HVAC - if you have radiators and good piping, you are in great shape for heat. However AC ducting can require you rip out all kinds of walls and floors. You can use high velocity (space-pack) to minimize ducting damage, but you still need returns.

Drainage system for the basement.

Lift the house and install a new higher basement ($20-$40K).

Missing baseboard molding. Salvaged 18" yellow pine baseboard runs around 416 - $18 per foot. one room can easily coast thousands.

Replace wood windows - generally about $250 each. Rarely necessary though.

Here is what is surprisingly inexpensive:

Switching from fuses to breakers.

Adding electrical circuits.

uneven floors (ignore them).

Minor foundation repairs.

Windows, - just fix them and make some invisible storms for the ineterior.

Brick pointing (for small amounts like a limited area or a fiereplace/chiminey - a whole brick house would be expensive).

Rewiring (when it is done right).

refinishing floors - not that expensive and you can diy if you have a good back.

Fixing plaster. Hard to find a plasterer, easy and cheap to fix plaster.

Wall finishes - depends on what you use. reproduction heavy stock wallpaper and things like Lincrusta can get pretty expensive. Professional top notch painters are also very expensive. Cheap painters are - cheap. they will not do as nice a job, but it will look ok for a while. You can also DIY, but you had better hire a painter to teach you at first.

Tile - surprisingly inexpensive if you shop around, both materials and labor.

Carpentry - generally inexpensive comparatively, easy to DIY.

Replace missing wood doors (usually you can find them for around $50 - $250 each. Even ornate ones. The difficulty is finding some that match or at least look decent with your existing doors.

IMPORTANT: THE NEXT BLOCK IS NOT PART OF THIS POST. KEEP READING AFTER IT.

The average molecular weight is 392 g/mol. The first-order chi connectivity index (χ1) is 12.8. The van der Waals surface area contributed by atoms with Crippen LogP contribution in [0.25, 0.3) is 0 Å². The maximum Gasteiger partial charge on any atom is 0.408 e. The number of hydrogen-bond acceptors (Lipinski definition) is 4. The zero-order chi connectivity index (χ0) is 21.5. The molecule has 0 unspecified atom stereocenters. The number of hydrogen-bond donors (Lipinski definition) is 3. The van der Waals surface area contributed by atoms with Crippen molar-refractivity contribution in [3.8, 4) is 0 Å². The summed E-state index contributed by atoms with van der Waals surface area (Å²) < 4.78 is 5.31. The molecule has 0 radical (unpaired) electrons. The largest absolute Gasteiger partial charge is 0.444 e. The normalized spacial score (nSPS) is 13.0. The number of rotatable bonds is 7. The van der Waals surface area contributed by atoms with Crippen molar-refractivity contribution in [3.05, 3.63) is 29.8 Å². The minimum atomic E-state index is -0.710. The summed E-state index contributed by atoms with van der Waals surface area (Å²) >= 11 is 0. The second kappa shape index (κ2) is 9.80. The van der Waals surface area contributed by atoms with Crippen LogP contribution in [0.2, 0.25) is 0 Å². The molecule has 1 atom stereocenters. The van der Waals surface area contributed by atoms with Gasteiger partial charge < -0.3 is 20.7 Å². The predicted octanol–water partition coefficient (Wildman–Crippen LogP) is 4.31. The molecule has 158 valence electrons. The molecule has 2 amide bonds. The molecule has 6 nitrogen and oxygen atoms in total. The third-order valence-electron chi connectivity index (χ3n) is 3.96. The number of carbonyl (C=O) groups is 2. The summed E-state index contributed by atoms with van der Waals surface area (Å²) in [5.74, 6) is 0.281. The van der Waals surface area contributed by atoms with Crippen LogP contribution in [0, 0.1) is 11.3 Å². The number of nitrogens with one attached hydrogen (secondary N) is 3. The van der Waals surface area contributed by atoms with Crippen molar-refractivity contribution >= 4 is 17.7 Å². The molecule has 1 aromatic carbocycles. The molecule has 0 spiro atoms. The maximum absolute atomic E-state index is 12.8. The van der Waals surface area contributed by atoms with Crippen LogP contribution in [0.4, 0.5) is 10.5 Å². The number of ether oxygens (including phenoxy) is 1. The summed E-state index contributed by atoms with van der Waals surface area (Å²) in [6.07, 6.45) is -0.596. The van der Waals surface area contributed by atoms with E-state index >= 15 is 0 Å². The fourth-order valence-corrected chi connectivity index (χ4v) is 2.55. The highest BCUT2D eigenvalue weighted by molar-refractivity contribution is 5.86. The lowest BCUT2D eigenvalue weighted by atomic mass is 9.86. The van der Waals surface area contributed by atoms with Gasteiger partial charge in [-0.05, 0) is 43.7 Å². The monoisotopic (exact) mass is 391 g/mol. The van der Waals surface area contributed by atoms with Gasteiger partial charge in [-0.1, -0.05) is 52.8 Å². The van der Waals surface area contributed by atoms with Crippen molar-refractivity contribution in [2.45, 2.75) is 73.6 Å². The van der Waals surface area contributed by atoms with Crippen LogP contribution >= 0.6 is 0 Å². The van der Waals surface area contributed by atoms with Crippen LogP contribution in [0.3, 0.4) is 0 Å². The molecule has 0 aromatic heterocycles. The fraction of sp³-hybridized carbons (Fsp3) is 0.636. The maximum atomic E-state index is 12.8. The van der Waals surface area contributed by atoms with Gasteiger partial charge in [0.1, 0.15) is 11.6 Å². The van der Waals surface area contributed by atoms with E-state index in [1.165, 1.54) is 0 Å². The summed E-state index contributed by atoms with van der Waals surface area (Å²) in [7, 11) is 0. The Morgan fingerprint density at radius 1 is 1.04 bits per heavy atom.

Antique or reproduction hardware, light fixtures or plumbing fixtures. I would nto call it cheap, but you can find good quality for surprisingly low prices at items.

If you buy a house the needs work, you will be working on it in little bits for decades. If you buy one restored already, you will get as good or better construction than a new house. However older homes need more maintenance. Ornate things are harder to keep clean. Older technology was made to be durable with regular maintenance. Newer items are made to be thrown away and replaced when they age. So, newer is easier. You never have to fix things, just remove them and buy a new one.
Reply With Quote Quick reply to this message
Old 10-27-2017, 02:55 PM
Location: The Triad (NC)
26,983 posts, read 58,469,643 times
Reputation: 29568
Originally Posted by deancare View Post
Is it a good idea to buy a 92 year old house now (no problems, passed inspection) and planning to sell in 30 years or later? Thanks in advance.
It's not the age.
It's mostly about how many have messed with it over the years.
Reply With Quote Quick reply to this message
Old 10-27-2017, 08:35 PM
25,980 posts, read 50,090,754 times
Reputation: 19498
Originally Posted by JR_C View Post
I would think it's nearly impossible to predict what the real estate market for an area will be like in 30-40 years. The age of the house, I think, will be a minor factor affecting that selling price, as long as it remains comparable to its neighbors.

Me? I bought an old house because I'm handy, and I love old houses. I'm trying to preserve as much as I can in my house. I don't plan to replace the 60+ year old furnace until it breaks. An electrician--that I have a great deal of respect for, not just some guy I found in the phone book--suggested that I don't need to replace the knob and tube wiring. Instead, just augment it with new circuits for things with a heavy load, or for things that need a ground. (like appliances and electronics) As long as it hasn't been molested, or covered in insulation, K&T is perfectly safe for lighting. And, of course, I still have the original 115 year old windows. Because I also have storm windows, they are about as efficient as replacements, anyway.